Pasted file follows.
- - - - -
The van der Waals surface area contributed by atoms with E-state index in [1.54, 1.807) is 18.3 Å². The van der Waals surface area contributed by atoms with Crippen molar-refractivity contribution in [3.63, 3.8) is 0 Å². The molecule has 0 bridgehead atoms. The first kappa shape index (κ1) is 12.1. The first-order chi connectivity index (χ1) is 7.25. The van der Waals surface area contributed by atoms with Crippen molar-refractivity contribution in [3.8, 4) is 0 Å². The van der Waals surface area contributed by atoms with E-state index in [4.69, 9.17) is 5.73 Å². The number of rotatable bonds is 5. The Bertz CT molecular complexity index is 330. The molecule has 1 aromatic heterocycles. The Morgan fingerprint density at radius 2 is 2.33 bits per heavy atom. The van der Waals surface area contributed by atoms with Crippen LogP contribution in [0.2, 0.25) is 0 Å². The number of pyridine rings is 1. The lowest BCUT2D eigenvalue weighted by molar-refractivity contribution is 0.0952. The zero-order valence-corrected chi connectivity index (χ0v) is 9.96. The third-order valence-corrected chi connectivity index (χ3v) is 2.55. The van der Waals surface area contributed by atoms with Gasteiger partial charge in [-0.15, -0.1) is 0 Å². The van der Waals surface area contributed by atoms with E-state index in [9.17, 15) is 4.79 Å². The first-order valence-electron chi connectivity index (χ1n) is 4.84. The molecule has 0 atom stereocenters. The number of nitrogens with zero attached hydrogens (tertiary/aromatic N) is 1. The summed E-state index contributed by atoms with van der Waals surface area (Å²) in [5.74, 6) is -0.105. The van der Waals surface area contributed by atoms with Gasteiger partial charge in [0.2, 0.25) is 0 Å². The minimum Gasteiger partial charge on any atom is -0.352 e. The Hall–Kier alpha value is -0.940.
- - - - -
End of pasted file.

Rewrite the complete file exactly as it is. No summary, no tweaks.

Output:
The van der Waals surface area contributed by atoms with E-state index in [1.54, 1.807) is 18.3 Å². The van der Waals surface area contributed by atoms with Crippen molar-refractivity contribution in [3.63, 3.8) is 0 Å². The molecule has 0 bridgehead atoms. The first kappa shape index (κ1) is 12.1. The first-order chi connectivity index (χ1) is 7.25. The van der Waals surface area contributed by atoms with Crippen molar-refractivity contribution in [3.8, 4) is 0 Å². The van der Waals surface area contributed by atoms with E-state index in [4.69, 9.17) is 5.73 Å². The number of rotatable bonds is 5. The Bertz CT molecular complexity index is 330. The molecule has 1 aromatic heterocycles. The Morgan fingerprint density at radius 2 is 2.33 bits per heavy atom. The van der Waals surface area contributed by atoms with Crippen LogP contribution in [0.2, 0.25) is 0 Å². The number of pyridine rings is 1. The lowest BCUT2D eigenvalue weighted by molar-refractivity contribution is 0.0952. The zero-order valence-corrected chi connectivity index (χ0v) is 9.96. The third-order valence-corrected chi connectivity index (χ3v) is 2.55. The van der Waals surface area contributed by atoms with Gasteiger partial charge in [-0.15, -0.1) is 0 Å². The van der Waals surface area contributed by atoms with E-state index in [9.17, 15) is 4.79 Å². The first-order valence-electron chi connectivity index (χ1n) is 4.84. The molecule has 0 atom stereocenters. The number of nitrogens with zero attached hydrogens (tertiary/aromatic N) is 1. The summed E-state index contributed by atoms with van der Waals surface area (Å²) in [5.74, 6) is -0.105. The van der Waals surface area contributed by atoms with Gasteiger partial charge in [0.2, 0.25) is 0 Å². The minimum Gasteiger partial charge on any atom is -0.352 e. The Hall–Kier alpha value is -0.940.